Our fifth credential is the extent and universality of the Army. What a mighty agency for working out the Scheme is found in the Army in this respect! This will be apparent when we consider that it has already stretched itself through over thirty different Countries and Colonies, with a permanent location in something like 4,000 different places, that it has either soldiers or friends sufficiently in sympathy with it to render assistance in almost every considerable population in the civilised world, and in much of the uncivilised, that it has nearly 10,000 separated officers whose training, and leisure, and history qualify them to become its enthusiastic and earnest co-workers. In fact, our whole people will hail it as the missing link in the great Scheme for the regeneration of mankind, enabling them to act out those impulses of their hearts which are ever prompting them to do good to the bodies as well as to the souls of men.
Take the meetings. With few exceptions, every one of these four thousand centres has a Hall in which, on every evening in the week and from early morning until nearly midnight on every Sabbath, services are being held; that nearly every service held indoors is preceded by one out of doors, the special purport of every one being the saving of these wretched crowds. Indeed, when this Scheme is perfected and fairly at work, every meeting and every procession will be looked upon as an advertisement of the earthly as well as the heavenly conditions of happiness. And every Barracks and Officer's quarters will become a centre where poor sinful suffering men and women may find sympathy, counsel, and practical assistance in every sorrow that can possibly come upon them, and every Officer throughout our ranks in every quarter of the globe will become a co-worker.
See how useful our people will be in the gathering in of this class. They are in touch with them. They live in the same street, work in the same shops and factories, and come in contact with them at every turn and corner of life. If they don't live amongst them, they formerly did. They know where to find them; they are their old chums, pot-house companions, and pals in crime and mischief. This class is the perpetual difficulty of a Salvationist's life. He feels that there is no help for them in the conditions in which they are at present found. They are so hopelessly weak, and their temptations are so terribly strong, that they go down before them. The Salvationist feels this when he attacks them in the tap-rooms, in the low lodging houses, or in their own desolate homes. Hence, with many, the Crusader has lost all heart. He has tried them so often. But this Scheme of taking them right away from their old haunts and temptations will put new life into him and he will gather up the poor social wrecks wholesale, pass them along, and then go and hunt for more.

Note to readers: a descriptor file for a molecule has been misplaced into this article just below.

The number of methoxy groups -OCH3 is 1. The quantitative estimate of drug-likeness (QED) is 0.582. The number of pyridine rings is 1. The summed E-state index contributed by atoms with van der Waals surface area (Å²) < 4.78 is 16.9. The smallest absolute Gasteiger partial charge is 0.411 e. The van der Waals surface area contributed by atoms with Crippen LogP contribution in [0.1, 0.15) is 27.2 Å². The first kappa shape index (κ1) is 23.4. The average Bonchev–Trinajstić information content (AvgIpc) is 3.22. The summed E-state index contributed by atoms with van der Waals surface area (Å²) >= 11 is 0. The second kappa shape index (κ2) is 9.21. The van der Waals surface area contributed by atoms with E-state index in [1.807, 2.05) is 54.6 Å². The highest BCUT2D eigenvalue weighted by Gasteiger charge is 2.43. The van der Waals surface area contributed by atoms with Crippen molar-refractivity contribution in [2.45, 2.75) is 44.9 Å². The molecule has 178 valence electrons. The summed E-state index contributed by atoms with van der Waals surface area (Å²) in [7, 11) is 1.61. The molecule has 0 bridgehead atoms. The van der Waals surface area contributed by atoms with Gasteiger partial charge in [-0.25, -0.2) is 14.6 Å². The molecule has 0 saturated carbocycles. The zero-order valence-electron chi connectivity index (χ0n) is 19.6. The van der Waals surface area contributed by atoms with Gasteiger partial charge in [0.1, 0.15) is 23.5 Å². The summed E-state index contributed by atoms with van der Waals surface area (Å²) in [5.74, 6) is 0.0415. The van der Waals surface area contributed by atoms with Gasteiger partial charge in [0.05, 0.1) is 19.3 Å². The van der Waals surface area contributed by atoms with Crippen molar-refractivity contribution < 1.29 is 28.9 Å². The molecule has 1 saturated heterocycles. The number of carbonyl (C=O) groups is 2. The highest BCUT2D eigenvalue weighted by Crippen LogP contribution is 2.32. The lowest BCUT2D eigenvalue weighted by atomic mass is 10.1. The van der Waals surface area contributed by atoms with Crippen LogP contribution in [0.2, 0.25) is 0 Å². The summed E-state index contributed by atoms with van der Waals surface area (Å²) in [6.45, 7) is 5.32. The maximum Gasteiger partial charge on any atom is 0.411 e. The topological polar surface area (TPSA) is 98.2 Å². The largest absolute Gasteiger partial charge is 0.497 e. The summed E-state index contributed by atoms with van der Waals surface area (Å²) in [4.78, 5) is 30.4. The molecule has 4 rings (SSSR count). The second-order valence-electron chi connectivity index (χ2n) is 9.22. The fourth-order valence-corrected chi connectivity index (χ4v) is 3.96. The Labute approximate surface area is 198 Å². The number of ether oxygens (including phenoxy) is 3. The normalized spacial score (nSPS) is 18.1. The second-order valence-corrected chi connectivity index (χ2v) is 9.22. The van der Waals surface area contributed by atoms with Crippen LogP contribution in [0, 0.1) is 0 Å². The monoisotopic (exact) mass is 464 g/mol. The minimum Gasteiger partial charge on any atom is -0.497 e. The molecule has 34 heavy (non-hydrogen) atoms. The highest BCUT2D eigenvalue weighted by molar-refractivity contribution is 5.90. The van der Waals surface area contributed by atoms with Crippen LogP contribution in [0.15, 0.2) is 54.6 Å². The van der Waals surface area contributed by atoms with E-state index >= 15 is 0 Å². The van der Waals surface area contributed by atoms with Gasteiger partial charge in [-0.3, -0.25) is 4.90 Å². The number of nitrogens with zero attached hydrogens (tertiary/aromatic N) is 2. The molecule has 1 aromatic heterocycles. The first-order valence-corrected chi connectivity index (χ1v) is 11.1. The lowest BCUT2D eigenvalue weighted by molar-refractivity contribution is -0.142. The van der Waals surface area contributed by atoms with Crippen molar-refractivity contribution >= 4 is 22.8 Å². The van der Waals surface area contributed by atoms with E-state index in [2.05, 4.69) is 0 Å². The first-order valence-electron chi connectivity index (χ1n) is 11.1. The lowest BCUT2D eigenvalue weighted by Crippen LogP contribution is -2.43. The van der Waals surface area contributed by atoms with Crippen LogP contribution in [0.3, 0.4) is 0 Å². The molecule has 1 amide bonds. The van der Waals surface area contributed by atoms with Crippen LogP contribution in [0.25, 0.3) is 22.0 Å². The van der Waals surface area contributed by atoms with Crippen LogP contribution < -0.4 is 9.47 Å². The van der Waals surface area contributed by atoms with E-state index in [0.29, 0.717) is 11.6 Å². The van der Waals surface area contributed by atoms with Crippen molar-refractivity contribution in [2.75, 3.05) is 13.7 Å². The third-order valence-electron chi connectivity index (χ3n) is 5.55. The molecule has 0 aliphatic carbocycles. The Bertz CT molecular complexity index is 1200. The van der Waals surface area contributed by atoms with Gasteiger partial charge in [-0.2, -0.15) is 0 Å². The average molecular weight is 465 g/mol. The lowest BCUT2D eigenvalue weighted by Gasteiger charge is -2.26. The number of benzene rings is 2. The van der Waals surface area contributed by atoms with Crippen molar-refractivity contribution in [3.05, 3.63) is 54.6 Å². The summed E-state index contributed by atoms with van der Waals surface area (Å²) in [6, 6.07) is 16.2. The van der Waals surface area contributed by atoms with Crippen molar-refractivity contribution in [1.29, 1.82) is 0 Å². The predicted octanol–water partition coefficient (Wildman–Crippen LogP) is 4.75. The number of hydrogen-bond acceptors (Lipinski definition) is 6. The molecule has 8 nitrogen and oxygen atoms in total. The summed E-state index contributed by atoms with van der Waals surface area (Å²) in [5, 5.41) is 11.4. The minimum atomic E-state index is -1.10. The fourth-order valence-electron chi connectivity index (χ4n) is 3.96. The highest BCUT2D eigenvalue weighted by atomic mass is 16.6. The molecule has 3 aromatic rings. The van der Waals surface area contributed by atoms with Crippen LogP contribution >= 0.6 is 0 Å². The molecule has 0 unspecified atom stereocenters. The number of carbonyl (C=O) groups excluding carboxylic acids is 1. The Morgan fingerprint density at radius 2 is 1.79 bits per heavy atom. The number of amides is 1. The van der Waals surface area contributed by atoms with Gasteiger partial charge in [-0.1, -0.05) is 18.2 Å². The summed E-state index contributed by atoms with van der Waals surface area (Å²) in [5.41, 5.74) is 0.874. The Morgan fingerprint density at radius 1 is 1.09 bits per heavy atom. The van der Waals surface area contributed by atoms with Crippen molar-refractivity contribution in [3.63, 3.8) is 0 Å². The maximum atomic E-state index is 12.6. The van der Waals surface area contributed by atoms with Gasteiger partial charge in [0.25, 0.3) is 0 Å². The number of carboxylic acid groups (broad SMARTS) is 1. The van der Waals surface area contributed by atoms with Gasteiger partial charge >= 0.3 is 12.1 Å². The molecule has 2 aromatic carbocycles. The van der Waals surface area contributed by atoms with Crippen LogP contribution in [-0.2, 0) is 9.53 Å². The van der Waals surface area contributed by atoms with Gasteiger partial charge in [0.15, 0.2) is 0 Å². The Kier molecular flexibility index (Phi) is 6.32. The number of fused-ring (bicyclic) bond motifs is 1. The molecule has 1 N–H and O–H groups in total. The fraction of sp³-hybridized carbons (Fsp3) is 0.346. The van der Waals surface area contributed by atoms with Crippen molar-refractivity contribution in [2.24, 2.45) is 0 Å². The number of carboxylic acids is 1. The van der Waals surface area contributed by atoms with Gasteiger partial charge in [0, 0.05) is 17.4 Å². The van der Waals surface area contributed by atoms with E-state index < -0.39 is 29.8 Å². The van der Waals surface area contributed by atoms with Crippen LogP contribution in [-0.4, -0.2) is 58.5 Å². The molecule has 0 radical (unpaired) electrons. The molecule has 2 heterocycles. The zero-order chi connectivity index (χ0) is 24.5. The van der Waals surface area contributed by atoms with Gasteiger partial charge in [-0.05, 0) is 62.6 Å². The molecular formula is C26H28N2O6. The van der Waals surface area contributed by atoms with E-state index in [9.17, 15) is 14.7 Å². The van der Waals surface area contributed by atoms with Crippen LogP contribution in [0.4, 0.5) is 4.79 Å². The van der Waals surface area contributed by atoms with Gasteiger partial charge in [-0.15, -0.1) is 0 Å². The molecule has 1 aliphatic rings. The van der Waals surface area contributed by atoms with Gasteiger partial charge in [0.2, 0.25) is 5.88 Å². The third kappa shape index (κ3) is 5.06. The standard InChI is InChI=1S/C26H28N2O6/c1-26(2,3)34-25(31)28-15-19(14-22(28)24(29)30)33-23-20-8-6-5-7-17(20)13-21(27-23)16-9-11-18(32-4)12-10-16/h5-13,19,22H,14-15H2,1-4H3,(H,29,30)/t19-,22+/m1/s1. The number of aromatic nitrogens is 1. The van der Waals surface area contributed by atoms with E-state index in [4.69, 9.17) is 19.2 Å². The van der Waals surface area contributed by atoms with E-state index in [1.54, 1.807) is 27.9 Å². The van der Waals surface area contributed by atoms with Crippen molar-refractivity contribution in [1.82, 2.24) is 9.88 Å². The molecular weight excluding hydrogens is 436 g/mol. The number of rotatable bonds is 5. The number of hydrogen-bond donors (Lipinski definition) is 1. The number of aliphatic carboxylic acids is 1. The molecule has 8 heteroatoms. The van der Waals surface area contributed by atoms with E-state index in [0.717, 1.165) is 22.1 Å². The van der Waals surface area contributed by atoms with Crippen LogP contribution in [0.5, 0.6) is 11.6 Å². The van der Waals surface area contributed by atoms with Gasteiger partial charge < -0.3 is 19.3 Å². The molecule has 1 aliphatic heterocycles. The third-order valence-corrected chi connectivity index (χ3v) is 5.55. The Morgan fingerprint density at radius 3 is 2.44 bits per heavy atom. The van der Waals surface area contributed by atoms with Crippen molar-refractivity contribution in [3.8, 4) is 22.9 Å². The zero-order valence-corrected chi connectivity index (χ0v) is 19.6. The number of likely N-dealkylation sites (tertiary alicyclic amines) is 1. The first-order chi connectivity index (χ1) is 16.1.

Then see how useful this army of Officers and Soldiers will be for the regeneration of this festering mass of vice and crime when it is, so to speak, in our possession. All the thousands of drunkards, and harlots, and blasphemers, and idlers have to be made over again, to be renewed in the spirit of their minds, that is--made good. What a host of moral workers will be required to accomplish such a gigantic transformation. In the Army we have a few thousands ready, anyway we have as many as can be used at the outset, and the Scheme itself will go on manufacturing more. Look at the qualifications of these warriors for the work!
They have been trained themselves, brought into line and are examples of the characters we want to produce.
They understand their pupils--having been dug out of the same pit. Set a rogue to catch a rogue, they say, that is, we suppose, are formed rogue. Anyway, it is so with us. These rough-and-ready warriors will work shoulder to shoulder with them in the same manual employment. They will engage in the task for love. This is a substantial part of their religion, the moving instinct of the new heavenly nature that has come upon them. They want to spend their lives in doing good. Here will be an opportunity.
Then see how useful these Soldiers will be for distribution! Every Salvation Officer and Soldier in every one of these 4,000 centres, scattered through these thirty odd countries and colonies, with all their correspondents and friends and comrades living elsewhere, will be ever on the watch-tower looking out for homes and employments where these rescued men and women can be fixed up to advantage, nursed into moral vigour, picked up again on stumbling, and watched over generally until able to travel the rough and slippery paths of life alone.
I am, therefore, not without warrant for my confidence in the possibility of doing great things, if the problem so long deemed hopeless be approached with intelligence and determination on a scale corresponding to the magnitude of the evil with which we have to cope.
and was clear of the oily water, now, and upon a sort of
separate preachers also, and those called the most experienced
will next make a remark upon that point. But I will preface
all share the vestiges,and that inborn hatred of the alien
‘beware’ for nothing.” They were soon anxious for
their way to China, that the conduct which he suggested,